Back to the Blue Lagoon

Sixty years ago, adventurer and botanist Ronald Gatty pioneered Fijian tourism with his explorations of the Yasawa Islands. He’s still at it. Lauren Bartlett joins Ronald and others aboard a Blue Lagoon Cruise and learns a little of the history of this wild and beautiful area

Blue lagoon

1948: The waves were higher than coconut palms and the ten-metre boat was being lashed with such force that the Fijian crew fled below to wail death chants. Steven Smith, the Kai-Loma (part-European, part-native Fijian) skipper, struggled to control the tiller of the Ancheber while explorer Ronald Gatty gripped the gunwales during the worst of the hurricane.

This wasn’t the first time Ronald had faced death—nor would it be the last. When exploring jungles in a later decade, he carried a rifle as protection from cannibals and braved waters teeming with sharks. He still bears the scar where one “took a nibble”. The expedition charted the Yasawa Islands and forged Fiji’s early tourism trade.

Now nearly 60 years later, Ronald is back traversing the same route he helped put on the tourist map—though this vessel is a far cry from the basic ketch battered by that 1948 storm. This time he’s travelling as a guest on a three-night Gold Club Cruise on the luxurious, 56-metre MV Mystique Princess, together with his French wife Jeanette.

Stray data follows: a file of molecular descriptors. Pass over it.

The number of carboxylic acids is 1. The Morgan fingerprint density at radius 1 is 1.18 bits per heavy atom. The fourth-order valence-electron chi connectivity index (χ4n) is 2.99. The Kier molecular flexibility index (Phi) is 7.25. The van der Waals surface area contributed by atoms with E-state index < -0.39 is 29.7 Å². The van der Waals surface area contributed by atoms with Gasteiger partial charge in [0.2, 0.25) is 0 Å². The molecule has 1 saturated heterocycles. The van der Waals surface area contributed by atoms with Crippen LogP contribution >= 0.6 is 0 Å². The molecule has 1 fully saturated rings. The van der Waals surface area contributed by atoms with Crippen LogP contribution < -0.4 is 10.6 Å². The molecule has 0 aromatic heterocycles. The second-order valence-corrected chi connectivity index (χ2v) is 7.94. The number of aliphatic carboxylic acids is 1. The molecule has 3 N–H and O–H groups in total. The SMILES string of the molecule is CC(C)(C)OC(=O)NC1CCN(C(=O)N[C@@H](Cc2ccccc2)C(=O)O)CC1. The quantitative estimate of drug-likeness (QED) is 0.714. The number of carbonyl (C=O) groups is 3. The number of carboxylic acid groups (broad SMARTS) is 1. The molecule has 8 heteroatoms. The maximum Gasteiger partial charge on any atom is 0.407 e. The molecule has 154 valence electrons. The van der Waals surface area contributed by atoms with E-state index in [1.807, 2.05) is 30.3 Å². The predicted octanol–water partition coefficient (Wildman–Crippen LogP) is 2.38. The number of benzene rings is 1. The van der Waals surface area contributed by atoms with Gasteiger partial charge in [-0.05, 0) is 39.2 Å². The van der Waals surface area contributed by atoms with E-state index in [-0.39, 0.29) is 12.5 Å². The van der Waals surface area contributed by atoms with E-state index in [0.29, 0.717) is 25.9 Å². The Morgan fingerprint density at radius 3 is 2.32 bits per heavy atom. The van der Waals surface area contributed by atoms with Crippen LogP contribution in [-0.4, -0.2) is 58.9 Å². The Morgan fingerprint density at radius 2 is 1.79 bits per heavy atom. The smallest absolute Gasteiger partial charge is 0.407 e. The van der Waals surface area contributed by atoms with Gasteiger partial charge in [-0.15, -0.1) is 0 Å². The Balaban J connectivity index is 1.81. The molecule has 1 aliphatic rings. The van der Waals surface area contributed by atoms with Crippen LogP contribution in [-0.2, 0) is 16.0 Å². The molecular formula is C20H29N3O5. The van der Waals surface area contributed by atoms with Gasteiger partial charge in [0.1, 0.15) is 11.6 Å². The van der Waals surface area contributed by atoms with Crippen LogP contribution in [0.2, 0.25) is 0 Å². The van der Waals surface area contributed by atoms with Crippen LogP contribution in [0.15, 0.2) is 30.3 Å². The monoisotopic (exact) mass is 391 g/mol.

The Blue Lagoon company launched its first vessel, the Turanga Levu, in the 1950s and has been sailing in the area ever since. The first boat was financed by Ronald’s father, adventurer Harold Gatty, who navigated on the first-ever around-the-world flight. Gatty senior went on to found Air Pacific and Blue Lagoon Cruises.

At the captain’s table on the first evening, we mingle with an eccentric group of passengers—a United Nations of stereotypes. There’s the retired Bay of Plenty schoolteacher who helps organise shipboard activities, the Canadian television producer who is constantly admiring the scenery and a brash criminal lawyer from “The US of A”. “Why do you Kiwis always speak so quietly!” We don’t have the heart to point out that it’s not that we’re so quiet …

Blue lagoon

This eclectic group certainly makes for interesting dinner-time conversation. Over a trifle laden with mock cream, we are soon engrossed in a discussion about the world economy, an argument about the death penalty, finishing off with a round of Irish jokes, well told by a large red-nosed Dubliner. Retiring later to our spacious cabin, we find the curtains have been drawn across the large picture window and the bright bedspread is turned down—ready for the satiated and travel-weary.

Over the following days we’re roused by a breakfast bell to participate in a crew-versus-shipmates volleyball match in true hi-de-hi style. Then there’s snorkelling among bream and zebra fish before retiring to the cosy library in the bow of the ship for a spell of night-time reading.